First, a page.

Hannah Viviers spoke to Hermana Viljoen, a guide at the ancient Galilean town of Magdala — home place of Mary Magdalene, where archeologists have unearthed a synagogue where Jesus probably taught. Together they wrote this reflection on Jesus’s attitude to women and the unique historical, cultural and ministry opportunities at Magdala today.
The stories of the apostles in the Bible demonstrate the power of Jesus and also His revolutionary treatment of women.
Take His relationship with Mary Magdalene. This lady was to inform Jesus’ disciples about the best news in the Christian faith: Christ is risen!
But why would our Lord entrust the gospel to a woman?!
History tells us the witness of a woman counted for half a man’s in court those days.
Why didn’t Jesus appear to Peter after His resurrection? Or Pilate?
It seems Jesus was on a mission to restore not only the legitimacy of women, but their dignity.
In Jesus’ time gender bias was rife. But He didn’t subscribe to that kind of thinking.
He believed and preached the good news from Genesis: The first pair of humans were both made in God’s image … both fell in sin and both were to be restored.
During His Ministry, Jesus invited women into a reality of which the prophets had spoken: I will pour out my Spirit on all flesh — your sons and daughters will prophesy… (Joel 2:28).
Mary Magdalene’s hometown
Seeking for the cultural setting of the first century brings us to Magdala, an ancient city in Israel and the home town of Mary Magdalene.
Magdala.org reports that: “In 2009 archaeologists unearthed the only first century synagogue on the Sea of Galilee — one of only seven synagogues from this period in the world — along with the archaeological remains of the 2 000 year-old city of Magdala”.
According to Hermana Viljoen, a South African woman who guides at the site: “The probability of Jesus preaching in this synagogue is quite high.”
Her reasons for this belief are due to Magdala’s geographical location and the evidence from ancient text.
Magdala was situated on a big international highway, but specifically the stretch between Nazareth and Capernaum.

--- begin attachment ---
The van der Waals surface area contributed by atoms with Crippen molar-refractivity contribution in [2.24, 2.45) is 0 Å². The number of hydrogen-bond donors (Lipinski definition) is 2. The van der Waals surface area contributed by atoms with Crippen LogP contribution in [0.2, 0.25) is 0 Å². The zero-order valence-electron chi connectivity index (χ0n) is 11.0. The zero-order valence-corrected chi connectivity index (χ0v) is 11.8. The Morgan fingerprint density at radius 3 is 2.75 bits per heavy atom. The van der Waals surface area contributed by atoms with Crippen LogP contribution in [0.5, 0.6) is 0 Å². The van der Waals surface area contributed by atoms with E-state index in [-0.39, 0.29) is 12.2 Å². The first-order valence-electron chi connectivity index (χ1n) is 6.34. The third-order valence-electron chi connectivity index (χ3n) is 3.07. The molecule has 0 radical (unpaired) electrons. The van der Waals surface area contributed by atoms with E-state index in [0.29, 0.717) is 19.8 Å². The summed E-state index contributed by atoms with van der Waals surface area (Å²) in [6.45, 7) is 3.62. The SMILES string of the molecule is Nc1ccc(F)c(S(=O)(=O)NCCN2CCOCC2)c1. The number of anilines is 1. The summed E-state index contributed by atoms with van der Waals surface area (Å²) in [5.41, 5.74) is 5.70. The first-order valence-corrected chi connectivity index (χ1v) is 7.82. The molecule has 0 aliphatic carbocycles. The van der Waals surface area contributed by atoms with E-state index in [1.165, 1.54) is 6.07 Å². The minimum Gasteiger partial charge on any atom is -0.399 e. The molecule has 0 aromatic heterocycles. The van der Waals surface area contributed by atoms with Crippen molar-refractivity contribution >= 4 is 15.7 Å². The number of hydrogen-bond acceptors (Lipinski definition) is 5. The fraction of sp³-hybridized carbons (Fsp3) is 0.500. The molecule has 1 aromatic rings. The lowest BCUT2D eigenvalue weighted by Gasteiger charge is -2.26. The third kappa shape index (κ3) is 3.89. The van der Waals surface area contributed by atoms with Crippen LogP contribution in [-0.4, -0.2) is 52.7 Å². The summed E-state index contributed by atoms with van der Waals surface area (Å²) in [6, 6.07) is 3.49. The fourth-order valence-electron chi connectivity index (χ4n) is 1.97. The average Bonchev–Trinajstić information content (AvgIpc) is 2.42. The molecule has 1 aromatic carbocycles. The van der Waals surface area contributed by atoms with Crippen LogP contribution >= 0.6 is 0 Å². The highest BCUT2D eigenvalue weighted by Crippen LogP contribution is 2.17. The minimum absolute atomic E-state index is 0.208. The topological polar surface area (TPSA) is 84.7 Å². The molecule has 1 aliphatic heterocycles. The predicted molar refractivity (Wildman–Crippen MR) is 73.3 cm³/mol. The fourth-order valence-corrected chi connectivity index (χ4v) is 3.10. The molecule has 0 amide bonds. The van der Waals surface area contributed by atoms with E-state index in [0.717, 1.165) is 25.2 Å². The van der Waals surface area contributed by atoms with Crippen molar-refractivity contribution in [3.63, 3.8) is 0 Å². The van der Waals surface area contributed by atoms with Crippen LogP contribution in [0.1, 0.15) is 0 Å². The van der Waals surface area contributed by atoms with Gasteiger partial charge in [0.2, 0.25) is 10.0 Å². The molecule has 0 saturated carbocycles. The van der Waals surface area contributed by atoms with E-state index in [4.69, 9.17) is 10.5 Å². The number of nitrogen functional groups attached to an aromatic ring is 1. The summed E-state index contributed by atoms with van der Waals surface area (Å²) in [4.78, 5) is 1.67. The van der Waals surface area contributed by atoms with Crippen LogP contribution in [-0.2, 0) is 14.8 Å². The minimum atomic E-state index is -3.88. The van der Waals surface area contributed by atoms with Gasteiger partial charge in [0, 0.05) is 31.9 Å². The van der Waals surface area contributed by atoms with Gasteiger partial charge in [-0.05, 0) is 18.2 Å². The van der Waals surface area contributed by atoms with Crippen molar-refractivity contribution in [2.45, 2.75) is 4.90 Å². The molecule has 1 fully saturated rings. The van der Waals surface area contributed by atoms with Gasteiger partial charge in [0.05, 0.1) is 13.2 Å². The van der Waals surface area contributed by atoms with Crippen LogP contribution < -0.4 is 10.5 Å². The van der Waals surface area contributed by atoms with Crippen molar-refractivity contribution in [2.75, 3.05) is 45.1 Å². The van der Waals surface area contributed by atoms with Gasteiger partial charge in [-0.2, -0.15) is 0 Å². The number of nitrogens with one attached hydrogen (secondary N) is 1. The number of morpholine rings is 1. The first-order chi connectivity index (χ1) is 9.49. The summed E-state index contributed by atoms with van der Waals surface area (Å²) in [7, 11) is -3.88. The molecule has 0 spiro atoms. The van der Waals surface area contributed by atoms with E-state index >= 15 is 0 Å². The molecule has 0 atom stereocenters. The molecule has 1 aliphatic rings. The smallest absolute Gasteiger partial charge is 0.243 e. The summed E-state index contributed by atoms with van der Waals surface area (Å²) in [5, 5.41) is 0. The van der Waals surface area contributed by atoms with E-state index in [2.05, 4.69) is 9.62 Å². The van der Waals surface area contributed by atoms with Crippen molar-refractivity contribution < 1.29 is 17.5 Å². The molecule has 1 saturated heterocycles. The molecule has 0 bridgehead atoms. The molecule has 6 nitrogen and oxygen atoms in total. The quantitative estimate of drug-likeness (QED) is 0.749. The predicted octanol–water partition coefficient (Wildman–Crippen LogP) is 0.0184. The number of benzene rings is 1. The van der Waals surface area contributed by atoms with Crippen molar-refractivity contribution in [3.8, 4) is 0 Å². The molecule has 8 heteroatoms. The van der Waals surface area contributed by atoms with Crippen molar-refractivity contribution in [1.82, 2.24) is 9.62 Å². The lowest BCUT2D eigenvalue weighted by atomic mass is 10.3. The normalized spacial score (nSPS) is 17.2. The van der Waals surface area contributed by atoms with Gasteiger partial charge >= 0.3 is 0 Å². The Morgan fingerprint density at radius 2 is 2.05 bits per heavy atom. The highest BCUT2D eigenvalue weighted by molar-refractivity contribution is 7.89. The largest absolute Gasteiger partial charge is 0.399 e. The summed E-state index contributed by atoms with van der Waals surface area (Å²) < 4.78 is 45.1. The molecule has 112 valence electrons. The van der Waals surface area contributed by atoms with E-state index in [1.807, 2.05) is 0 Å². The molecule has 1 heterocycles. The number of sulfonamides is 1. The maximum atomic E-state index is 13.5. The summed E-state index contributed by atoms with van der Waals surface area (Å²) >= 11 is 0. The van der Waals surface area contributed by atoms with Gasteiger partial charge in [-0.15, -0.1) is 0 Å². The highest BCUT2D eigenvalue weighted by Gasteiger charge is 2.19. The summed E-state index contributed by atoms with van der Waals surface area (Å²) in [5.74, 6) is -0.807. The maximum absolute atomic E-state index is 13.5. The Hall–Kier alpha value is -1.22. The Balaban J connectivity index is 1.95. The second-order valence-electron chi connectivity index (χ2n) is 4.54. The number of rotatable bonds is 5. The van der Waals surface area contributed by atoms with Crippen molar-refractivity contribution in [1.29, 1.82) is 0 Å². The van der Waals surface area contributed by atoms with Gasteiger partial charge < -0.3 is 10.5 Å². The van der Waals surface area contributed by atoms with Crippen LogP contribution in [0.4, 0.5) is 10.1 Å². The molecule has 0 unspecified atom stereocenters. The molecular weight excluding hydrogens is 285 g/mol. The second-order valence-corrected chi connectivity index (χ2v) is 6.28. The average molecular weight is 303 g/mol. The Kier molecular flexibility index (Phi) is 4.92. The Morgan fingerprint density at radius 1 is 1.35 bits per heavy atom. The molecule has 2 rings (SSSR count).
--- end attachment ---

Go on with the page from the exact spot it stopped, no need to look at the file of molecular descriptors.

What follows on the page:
Jesus and His disciples would have walked from the heights of the Nazareth Ridge, passed Cana and down to the humid basin of the Sea of Galilee; it is highly likely that they sought provisions like fresh water or food at this the first town they would come across, on its western bank.
Researchers also believe in the probability of Jesus preaching in the synagogue of Magdala based on Matthew 4:23 (and four subsequent New Testament passages): Jesus went throughout Galilee, teaching in their synagogues, proclaiming the good news of the Kingdom, and healing every disease and sickness among the people.
Hermana joined the excavation at Magdala in 2012.
Magdala ruins uncovered
The ruins of this ancient Jewish town were uncovered by surprise while laying foundations for a guesthouse on the property which clergyman Father Juan Solana had raised funds for.
Having studied Archaeology while doing a degree in History and Geography in Jerusalem, Hermana desired to participate in a dig.
“When the opportunity arose to do so at Magdala,” she recalls, “it was only the first step into a grand adventure”.
In 2014 a worship centre was completed and inaugurated in Magdala.
According to Hermana, Fr Solana wanted the centre to highlight Jesus’ public ministry — but due to the town’s connection to Mary Magdalene, he also felt impressed to focus on women.
Works of art were commissioned and four beautiful chapels with mosaic arches came about.
In a larger room, an altar (lectern) in the shape of a fishing boat was crafted, and icons of the apostles positioned on the walls.
Eight slender columns were shaped according to accurate, (but feminine) dimensions and positioned in the women’s atrium.
They bear the names of certain New Testament women, and stand on a replica of the mosaic floor discovered in the ancient synagogue.
“Come and see!” is Hermana’s invitation to anyone who wants to experience historical artefacts and a 2 000 year-old fishing village.
Magdala’s reconciliatory role
More than that — for the leadership, right from the beginning, Magdala served a role in reconciliation.
Hermana tells us that: “Magdala’s archaeology has attracted Jews and Gentiles alike — but these are not the only groups that cross paths here.”
Hermana reports that an Arabic TV network, which broadcasts to an estimated 4 million listeners, recorded a documentary in Magdala recently.
She also fondly recalls a recent gathering where two Arab youth stood at her left and a Jewish Pastor on her right — all of them sang the Hebrew text from Isaiah 61, in the synagogue at Magdala!
The incredible significance of this Messianic prophetic text lies in the fact that Isaiah 61 is the portion of Scripture Jesus Himself read in a synagogue during His ministry on earth.
…and the scroll of the prophet Isaiah was handed to Him [Jesus]. Unrolling it, He found the place where it is written:
The Spirit of the Lord is on Me,
because He has anointed Me
to proclaim good news to the poor.
He has sent Me to proclaim freedom for the prisoners
and recovery of sight for the blind,
to set the oppressed free,
to proclaim the year of the Lord’s favour. (Luke 4:17-19)
The Father’s love transcends all boundaries — and it is this ministry of love that Hermana hopes visitors to Magdala will experience.
She says, “Our aim is to facilitate an environment where people can personally encounter the Lord.”
To visit Magdala, please contact us at firstname.lastname@example.org
Want to volunteer at Magdala? Please write to email@example.com